Happy to be corrected but I’m under the impression this is decision handed by the ACCC under Labor.

      Here I’m seeing weekend congestion such that a speedtest shows available download bandwidth about 10% lower than upload bandwidth (which is unaffected). Very usable, but certainly not what we’re paying for.

  7. And Turnbull trots out his most impressive Chewbacca Defence ever. Blame users, hahaha that’s GOLD! Tell me, Prime Minister Malcolm ‘Political Vandal’ Turnbull, if a user provides speed test results from a local server, with comparisons at different times demonstrating that peak time performance is significantly impacted, and maybe even pre-NBN results nthat show no such issues on their previous ADSL2+, how is that the user’s fault or that of their equipment? Oh, you think they’re using multiple machines to hammer their connection at the same time, that they’re deliberately gaming their results to make the NBN look bad?

    Making a statement like this demonstrates Malcolm’s utter contempt for anyone who doesn’t automatically agree with him – his statement that ‘everyone’ accepts that Labor left the NBN in a ‘shocking mess’ isn’t just disingenuous, it flies in the face of available evidence. Like the largest number of signatures on a petition ever presented to Parliament begging him to leave the NBN the hell alone. Hell, just the fact that Delimiter and Whirlpool exist and there are hundreds of angry readers shows that it can’t be ‘everyone’, because that necessarily requires 100% of Australians. But he didn’t say ‘most’, he didn’t say ‘my seat-of-the-pants feelpinion’. He made an absolute statement, only slightly qualified by ‘I think’.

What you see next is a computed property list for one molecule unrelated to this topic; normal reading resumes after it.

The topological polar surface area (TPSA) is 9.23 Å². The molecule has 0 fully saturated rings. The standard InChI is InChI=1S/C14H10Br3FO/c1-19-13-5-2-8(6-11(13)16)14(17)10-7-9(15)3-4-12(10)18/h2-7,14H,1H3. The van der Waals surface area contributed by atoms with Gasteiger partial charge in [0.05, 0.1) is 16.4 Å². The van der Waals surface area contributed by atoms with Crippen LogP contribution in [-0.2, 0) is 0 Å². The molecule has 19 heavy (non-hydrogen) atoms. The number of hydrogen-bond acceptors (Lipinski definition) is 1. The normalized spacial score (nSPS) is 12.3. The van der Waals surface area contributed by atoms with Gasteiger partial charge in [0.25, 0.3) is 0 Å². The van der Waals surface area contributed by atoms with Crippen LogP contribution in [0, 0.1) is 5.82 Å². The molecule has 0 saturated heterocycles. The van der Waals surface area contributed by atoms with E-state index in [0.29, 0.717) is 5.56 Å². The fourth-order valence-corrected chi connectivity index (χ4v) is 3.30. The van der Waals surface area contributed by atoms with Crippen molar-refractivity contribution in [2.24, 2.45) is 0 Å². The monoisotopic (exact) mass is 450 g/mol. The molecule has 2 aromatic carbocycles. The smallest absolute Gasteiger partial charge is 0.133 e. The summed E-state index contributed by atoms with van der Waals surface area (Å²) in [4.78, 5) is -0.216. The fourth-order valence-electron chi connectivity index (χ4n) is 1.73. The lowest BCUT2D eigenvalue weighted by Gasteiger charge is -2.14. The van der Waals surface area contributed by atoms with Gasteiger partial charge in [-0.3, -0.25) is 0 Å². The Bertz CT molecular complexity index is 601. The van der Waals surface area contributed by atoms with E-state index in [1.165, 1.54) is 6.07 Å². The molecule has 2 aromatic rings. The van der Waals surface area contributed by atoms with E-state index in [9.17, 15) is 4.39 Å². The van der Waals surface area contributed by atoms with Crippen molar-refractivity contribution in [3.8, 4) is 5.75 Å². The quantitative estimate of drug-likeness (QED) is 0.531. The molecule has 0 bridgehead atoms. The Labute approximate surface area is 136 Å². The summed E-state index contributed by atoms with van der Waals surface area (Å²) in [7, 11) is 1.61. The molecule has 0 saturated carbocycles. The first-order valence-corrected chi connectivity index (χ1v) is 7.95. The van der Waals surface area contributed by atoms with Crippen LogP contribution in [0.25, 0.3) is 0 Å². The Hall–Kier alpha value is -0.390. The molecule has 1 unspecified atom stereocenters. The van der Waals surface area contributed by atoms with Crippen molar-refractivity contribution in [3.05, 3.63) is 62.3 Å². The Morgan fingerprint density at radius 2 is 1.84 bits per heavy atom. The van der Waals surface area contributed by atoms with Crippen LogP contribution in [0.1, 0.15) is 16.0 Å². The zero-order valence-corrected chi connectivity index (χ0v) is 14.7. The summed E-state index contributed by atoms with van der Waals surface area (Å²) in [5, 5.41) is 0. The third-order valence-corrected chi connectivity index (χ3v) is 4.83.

Well I think it is pretty obvious, Prime Minister, that if that’s what you think, then what you think is so utterly divorced from reality that your thoughts are of no value. They’re not worth the brainpower it takes you to come up with them, let alone the energy required for you to pollute the world with their utterance. You talk about facts and evidence and being trusted to make the right decisions based on those facts, yet you comprehensively ignore or dismiss evidence and facts that don’t correspond with your particular position. You are the nemesis of facts, the avoider of evidence, an intellectually dishonest, corrupt, dishonest, unethical and morally repugnant human being. And that’s not even an insult – it’s a factual description based on available evidence.

  8. “Many” They made claims they were investigation the problems. How about posting statistics on the causes. Also supplying the various causes could help people avoid these issues.

    Remember folks, the number one cause of issues with the NBN is voting for the Coalition.

    • “Remember folks, the number one cause of issues with the NBN is voting for the Coalition.”

      In a way Turnbull was correct about it being the end users fault, they voted the LNP in at the last election.

  9. Don’t you get it? There are “very high levels of customer satisfaction” among those who are getting good FTTN service. It doesn’t matter that 50% or getting low to moderate service quality, we can simply observe that the top 5% of respondents are happy, so that’s definitely “very high levels of customer satisfaction”.

  10. Sorry but for this outright destruction of nation building infrastructure for ideology and his entire lack of accepting adult responsibility for it, blaming Users, Malcolm can go get fucked.